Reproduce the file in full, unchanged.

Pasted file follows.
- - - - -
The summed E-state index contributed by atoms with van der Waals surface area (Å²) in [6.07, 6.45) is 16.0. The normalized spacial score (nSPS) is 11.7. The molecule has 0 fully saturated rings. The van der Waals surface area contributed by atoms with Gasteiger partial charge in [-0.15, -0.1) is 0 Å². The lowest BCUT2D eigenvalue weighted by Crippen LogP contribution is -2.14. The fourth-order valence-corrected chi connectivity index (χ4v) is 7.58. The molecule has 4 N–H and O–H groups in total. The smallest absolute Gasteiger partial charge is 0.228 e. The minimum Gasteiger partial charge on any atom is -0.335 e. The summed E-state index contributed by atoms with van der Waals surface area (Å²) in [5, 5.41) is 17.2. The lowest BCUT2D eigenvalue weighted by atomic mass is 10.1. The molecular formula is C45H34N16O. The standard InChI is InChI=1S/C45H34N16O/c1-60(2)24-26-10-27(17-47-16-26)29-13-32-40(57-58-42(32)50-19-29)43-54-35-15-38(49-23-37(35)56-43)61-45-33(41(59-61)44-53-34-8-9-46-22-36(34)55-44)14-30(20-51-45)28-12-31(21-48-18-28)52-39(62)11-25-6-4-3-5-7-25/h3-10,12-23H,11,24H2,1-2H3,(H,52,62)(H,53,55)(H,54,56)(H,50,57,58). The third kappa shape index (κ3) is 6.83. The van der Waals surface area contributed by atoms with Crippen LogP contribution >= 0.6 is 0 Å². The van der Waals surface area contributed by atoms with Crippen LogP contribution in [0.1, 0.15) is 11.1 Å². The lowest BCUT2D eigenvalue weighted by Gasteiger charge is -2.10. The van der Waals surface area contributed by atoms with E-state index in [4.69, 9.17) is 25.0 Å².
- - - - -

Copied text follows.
The summed E-state index contributed by atoms with van der Waals surface area (Å²) in [6.07, 6.45) is 16.0. The normalized spacial score (nSPS) is 11.7. The molecule has 0 fully saturated rings. The van der Waals surface area contributed by atoms with Gasteiger partial charge in [-0.15, -0.1) is 0 Å². The lowest BCUT2D eigenvalue weighted by Crippen LogP contribution is -2.14. The fourth-order valence-corrected chi connectivity index (χ4v) is 7.58. The molecule has 4 N–H and O–H groups in total. The smallest absolute Gasteiger partial charge is 0.228 e. The minimum Gasteiger partial charge on any atom is -0.335 e. The summed E-state index contributed by atoms with van der Waals surface area (Å²) in [5, 5.41) is 17.2. The lowest BCUT2D eigenvalue weighted by atomic mass is 10.1. The molecular formula is C45H34N16O. The standard InChI is InChI=1S/C45H34N16O/c1-60(2)24-26-10-27(17-47-16-26)29-13-32-40(57-58-42(32)50-19-29)43-54-35-15-38(49-23-37(35)56-43)61-45-33(41(59-61)44-53-34-8-9-46-22-36(34)55-44)14-30(20-51-45)28-12-31(21-48-18-28)52-39(62)11-25-6-4-3-5-7-25/h3-10,12-23H,11,24H2,1-2H3,(H,52,62)(H,53,55)(H,54,56)(H,50,57,58). The third kappa shape index (κ3) is 6.83. The van der Waals surface area contributed by atoms with Crippen LogP contribution >= 0.6 is 0 Å². The van der Waals surface area contributed by atoms with Crippen LogP contribution in [0.1, 0.15) is 11.1 Å². The lowest BCUT2D eigenvalue weighted by Gasteiger charge is -2.10. The van der Waals surface area contributed by atoms with E-state index in [4.69, 9.17) is 25.0 Å².